Rutgers Investigator Part of Team Solving How Specific Enzyme Works

Feb 5, 2019 | Antibiotics, Bacteria, Basic Science, Enzymes, Waksman Institute of Rutgers

enzymes

Annie Kim writing for the Daily Targum reports that as antibiotic resistance becomes a growing healthcare-related problem, an international research team including Rutgers’ scientists determined how a specific enzyme’s molecular machinery in producing an important antibiotic—a key protein used by the immune system to fight bacteria. Konstantin Severinov, a principal investigator at the Waksman Institute of Microbiology and professor of Molecular Biology and Biochemistry at Rutgers—New Brunswick, studied the enzyme called McbBCD, whose job is to produce an antibody called microcin B, which is specifically deadly against E. coli bacteria. Enzymes are a type of protein, and their primary role is to speed up chemical reactions within the body. This discovery of how the enzyme functions enables scientists to now provide different adaptations of the antibiotic, which will also help to further research on new antibodies in the future.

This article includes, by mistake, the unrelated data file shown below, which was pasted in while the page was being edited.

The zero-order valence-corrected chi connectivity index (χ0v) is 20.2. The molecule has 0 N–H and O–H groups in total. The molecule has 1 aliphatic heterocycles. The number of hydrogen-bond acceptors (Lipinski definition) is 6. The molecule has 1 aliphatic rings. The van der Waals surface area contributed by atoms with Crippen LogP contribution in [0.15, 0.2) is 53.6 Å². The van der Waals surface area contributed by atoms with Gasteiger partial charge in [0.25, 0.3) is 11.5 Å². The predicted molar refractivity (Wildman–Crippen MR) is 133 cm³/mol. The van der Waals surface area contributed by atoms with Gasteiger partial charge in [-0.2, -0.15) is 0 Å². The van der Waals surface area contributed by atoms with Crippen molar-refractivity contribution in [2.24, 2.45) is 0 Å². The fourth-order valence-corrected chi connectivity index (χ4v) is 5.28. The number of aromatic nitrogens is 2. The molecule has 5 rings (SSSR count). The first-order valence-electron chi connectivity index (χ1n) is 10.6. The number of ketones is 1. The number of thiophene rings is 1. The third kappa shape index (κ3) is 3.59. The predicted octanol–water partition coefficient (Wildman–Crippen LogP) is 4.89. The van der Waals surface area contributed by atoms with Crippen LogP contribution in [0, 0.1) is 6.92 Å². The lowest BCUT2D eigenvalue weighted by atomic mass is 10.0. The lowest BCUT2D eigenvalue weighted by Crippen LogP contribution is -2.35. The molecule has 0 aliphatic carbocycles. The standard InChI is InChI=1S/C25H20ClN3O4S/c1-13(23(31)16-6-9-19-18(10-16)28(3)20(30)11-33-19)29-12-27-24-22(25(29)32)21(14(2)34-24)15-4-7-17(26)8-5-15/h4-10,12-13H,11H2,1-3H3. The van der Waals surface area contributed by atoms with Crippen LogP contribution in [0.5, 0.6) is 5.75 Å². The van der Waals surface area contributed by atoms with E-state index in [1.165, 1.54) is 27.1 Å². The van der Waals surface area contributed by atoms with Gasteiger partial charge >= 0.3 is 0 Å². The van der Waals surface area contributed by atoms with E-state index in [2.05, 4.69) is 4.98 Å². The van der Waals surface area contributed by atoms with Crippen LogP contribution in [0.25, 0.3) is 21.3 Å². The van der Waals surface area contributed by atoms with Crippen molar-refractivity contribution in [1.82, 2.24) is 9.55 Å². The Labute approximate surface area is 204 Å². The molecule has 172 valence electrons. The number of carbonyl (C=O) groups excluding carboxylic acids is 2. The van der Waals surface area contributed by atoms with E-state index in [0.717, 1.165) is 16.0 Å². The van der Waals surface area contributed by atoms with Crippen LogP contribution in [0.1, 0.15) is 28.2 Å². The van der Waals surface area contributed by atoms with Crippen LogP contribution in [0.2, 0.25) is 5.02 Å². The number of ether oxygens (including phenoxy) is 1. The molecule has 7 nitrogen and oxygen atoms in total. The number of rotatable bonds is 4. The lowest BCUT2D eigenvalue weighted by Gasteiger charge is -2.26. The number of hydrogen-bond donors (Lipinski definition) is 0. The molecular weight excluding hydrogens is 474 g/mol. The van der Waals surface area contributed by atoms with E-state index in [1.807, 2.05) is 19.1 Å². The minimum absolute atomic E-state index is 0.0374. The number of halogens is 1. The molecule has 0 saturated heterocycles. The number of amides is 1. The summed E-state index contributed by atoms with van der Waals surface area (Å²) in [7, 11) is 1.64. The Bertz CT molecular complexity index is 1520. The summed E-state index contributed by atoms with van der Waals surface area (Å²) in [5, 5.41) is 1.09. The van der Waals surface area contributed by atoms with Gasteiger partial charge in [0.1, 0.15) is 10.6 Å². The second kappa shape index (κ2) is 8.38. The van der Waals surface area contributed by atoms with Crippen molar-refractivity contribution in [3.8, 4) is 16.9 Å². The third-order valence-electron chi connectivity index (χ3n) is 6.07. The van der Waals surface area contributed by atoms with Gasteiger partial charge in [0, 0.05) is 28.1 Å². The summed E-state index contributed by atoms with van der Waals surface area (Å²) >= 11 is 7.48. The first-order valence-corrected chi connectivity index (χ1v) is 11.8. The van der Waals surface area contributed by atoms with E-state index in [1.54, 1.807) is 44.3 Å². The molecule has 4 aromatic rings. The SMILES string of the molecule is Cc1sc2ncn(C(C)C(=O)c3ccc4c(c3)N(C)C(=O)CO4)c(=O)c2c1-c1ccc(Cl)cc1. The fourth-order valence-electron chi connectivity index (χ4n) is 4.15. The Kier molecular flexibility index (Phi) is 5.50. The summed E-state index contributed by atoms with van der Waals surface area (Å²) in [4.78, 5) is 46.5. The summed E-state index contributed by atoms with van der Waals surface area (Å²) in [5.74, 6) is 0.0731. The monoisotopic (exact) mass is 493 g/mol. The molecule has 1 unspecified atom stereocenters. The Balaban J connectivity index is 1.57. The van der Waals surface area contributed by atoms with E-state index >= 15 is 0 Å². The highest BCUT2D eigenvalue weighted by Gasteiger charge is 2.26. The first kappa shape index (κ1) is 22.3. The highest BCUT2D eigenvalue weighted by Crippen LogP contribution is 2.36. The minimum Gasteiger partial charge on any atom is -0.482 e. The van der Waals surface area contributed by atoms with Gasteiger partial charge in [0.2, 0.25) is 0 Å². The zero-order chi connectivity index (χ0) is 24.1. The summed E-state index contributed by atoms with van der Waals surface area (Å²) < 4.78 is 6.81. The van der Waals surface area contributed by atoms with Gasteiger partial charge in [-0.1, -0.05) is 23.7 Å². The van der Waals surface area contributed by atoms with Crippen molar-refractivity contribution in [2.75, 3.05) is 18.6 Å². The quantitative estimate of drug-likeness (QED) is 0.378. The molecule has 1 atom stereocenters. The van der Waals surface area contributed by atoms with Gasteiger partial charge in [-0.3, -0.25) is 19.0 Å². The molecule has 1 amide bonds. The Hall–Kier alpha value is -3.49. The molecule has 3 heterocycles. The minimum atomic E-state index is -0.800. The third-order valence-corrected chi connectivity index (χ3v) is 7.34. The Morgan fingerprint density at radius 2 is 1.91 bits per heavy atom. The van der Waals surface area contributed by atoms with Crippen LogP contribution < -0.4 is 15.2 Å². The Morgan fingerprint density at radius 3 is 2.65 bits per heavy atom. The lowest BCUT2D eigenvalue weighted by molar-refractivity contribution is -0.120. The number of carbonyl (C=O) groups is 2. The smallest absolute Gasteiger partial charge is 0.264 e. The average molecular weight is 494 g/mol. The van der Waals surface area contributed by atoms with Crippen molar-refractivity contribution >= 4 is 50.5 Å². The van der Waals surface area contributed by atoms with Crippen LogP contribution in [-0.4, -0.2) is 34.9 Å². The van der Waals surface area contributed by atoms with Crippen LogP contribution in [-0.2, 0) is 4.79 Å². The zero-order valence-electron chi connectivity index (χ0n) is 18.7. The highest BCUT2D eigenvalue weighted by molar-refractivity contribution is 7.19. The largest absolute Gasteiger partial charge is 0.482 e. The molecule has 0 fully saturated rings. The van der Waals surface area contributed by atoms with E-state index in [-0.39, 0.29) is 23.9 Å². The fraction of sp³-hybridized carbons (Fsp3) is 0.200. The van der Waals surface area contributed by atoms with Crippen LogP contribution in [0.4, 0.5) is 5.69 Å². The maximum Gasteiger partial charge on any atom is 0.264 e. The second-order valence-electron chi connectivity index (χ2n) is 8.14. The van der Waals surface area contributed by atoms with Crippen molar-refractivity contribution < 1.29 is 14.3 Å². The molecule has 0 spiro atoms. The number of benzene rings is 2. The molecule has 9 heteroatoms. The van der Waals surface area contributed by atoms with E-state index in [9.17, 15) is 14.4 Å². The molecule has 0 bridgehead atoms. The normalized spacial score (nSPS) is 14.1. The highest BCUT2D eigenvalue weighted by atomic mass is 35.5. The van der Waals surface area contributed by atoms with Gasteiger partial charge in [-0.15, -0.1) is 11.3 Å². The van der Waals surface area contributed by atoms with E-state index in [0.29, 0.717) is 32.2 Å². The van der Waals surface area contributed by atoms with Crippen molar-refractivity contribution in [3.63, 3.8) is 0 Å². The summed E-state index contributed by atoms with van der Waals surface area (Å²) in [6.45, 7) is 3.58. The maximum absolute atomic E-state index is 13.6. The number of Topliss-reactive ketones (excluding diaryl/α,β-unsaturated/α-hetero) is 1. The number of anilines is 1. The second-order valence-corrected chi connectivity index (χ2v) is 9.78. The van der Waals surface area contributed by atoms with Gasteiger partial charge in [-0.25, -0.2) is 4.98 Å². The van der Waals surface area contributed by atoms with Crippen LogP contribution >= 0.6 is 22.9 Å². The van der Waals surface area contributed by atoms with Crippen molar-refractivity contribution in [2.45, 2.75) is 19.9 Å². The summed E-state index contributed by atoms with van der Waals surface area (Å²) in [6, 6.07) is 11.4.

Lead Research/Investigator

Konstantin Severinov

https://www.waksman.rutgers.edu/severinov/biocv

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